Kurbatova et al. identified a β dGalp(1→4) β dGlcp(1→6)[ β dGalp(1→4)] β dGlcpNAc tetrasaccharide as the most effective epitope for Pn14 PS, as compared to hexa- and octasaccharides in a mouse model [15]. Our work provides a possible explanation for this: vaccination with this primary epitope could raise a single class of effective antibody, as opposed to a family of antibodies raised by the more flexible hexa- and octasaccharides, thus making this short chain more protective. In contrast, the hexa- and octasaccharides could potentially present epitopes not present in the polysaccharide, as seen in the unbranched backbone.
The flexible zig-zag conformation and stationary branch point were not identified for the Pn14 PS in the earlier study. In contrast to the small 8% population of the g t conformation in Pn14 that we see in these simulations, in the 5RU simulations with the AMBER force field by González-Outeiriño et al. the Pn14 oligosaccharide showed a nearly 50:50 mixture of the g g to g t rotamers, whereas the GBSIII PS remained almost constantly in the g g conformation. This discrepancy was attributed to an anomaly arising from insufficient equilibration in the 50 ns simulations [10]. Therefore, the extreme flexibility of Pn14 PS and disordered structure as compared to GBSIII PS suggested by this prior work could be a consequence of the increased flexibility of this dihedral in the AMBER force field as compared to the CHARMM force field. In the presence of competing computational models, experimental evidence is key. The DP2-Fab crystal structure provides evidence that a short strand can effectively bind to an antibody and that a helical conformation of the backbone is not necessary for antigen binding. In addition, we observed inter-residue NMR NOEs for the GBSIII PS that are consistent with our simulations.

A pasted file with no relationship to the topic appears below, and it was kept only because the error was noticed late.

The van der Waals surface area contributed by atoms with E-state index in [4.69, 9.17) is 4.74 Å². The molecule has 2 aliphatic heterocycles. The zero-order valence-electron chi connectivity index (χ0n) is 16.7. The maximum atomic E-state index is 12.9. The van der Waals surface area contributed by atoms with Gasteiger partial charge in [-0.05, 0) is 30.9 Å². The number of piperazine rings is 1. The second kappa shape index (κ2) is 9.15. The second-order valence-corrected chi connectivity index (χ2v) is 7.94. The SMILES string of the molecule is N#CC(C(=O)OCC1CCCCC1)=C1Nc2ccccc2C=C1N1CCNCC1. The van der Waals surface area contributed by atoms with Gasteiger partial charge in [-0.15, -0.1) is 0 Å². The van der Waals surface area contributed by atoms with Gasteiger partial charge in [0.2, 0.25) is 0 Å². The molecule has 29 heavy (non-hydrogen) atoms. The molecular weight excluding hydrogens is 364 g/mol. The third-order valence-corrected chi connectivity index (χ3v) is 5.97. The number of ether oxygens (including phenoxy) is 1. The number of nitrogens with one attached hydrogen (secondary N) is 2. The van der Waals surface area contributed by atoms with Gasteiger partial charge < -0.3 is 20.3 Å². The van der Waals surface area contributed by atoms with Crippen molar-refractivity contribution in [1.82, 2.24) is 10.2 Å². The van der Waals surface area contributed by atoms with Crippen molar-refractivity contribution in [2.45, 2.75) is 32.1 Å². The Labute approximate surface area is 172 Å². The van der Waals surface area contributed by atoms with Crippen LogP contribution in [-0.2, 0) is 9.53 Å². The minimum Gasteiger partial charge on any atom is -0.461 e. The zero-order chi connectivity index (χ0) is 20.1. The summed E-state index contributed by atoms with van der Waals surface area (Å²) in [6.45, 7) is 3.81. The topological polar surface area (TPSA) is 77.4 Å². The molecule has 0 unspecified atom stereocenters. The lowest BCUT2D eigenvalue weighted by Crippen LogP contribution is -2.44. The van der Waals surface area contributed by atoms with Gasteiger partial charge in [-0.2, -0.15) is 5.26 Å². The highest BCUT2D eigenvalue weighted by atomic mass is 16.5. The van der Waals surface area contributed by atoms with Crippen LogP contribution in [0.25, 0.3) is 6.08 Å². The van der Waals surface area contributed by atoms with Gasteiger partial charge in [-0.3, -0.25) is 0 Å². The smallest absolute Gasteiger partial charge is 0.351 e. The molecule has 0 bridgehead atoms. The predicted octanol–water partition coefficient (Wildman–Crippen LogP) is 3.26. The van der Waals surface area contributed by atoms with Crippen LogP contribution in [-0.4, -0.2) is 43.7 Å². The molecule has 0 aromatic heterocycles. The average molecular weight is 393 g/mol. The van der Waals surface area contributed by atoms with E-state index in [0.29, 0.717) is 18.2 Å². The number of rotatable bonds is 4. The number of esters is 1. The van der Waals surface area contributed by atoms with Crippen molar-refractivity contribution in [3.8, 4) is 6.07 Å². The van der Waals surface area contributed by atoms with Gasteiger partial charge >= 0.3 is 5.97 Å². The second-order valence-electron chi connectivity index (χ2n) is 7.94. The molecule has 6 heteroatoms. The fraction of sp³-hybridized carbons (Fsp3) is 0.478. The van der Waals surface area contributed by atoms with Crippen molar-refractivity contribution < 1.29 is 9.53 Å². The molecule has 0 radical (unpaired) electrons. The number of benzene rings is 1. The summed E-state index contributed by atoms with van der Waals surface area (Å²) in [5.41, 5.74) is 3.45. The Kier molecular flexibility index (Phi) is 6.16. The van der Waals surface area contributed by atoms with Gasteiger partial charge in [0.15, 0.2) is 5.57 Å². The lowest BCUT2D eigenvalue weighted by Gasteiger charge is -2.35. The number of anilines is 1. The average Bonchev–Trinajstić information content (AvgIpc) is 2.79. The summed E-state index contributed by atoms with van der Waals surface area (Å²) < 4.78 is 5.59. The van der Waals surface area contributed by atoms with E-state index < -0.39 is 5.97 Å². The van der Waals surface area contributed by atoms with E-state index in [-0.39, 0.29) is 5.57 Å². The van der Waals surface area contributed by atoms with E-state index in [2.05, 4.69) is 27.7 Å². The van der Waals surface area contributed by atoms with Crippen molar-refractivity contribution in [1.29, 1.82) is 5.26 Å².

The branches of the GBSIII and Pn14 PS both present common terminal glycan epitopes: 3-Sialyl-N-acetyllactosamine is present in human biofluids and is a common sequence terminating N- and O-glycans on the surface of all mammalian cells, while the shorter β dGalp(1→4)] β dGlcpNAc constitutes the ubiquitous LacNAc building block in mammalian N-linked protein glycans. In general, mimics of mammalian cell surface residues can subvert the immune system.
This work thus suggests a strategy for bacterial evasion of the host immune system: expression of a very flexible backbone that is shielded from the immune system by both its zig-zag conformation and hyper-mobility, combined with exposed, inflexible branches that present human-mimic epitopes. This strategy should be considered with other polysaccharides with similar backbones and human-like branch epitopes, where it is likely that the branch points will be key to immunogenicity.
In summary, this work demonstrates how small structural features such as side chains can alter the conformation of a polysaccharide by restricting rotation around backbone linkages. It also highlights the explanatory power of simulation for optimal antigen design and the development of effective conjugate vaccines.

Author Contributions

Conceptualization, M.M.K. and N.R.; Funding acquisition, M.M.K. and N.R.; Investigation, M.M.K. and N.R.; Methodology, M.M.K. and N.R.; Project administration, M.M.K.; Resources, N.R.; Software, M.M.K.; Validation, N.R.; Visualization, M.M.K.; Writing—original draft, M.M.K.; Writing—review & editing, M.M.K. and N.R.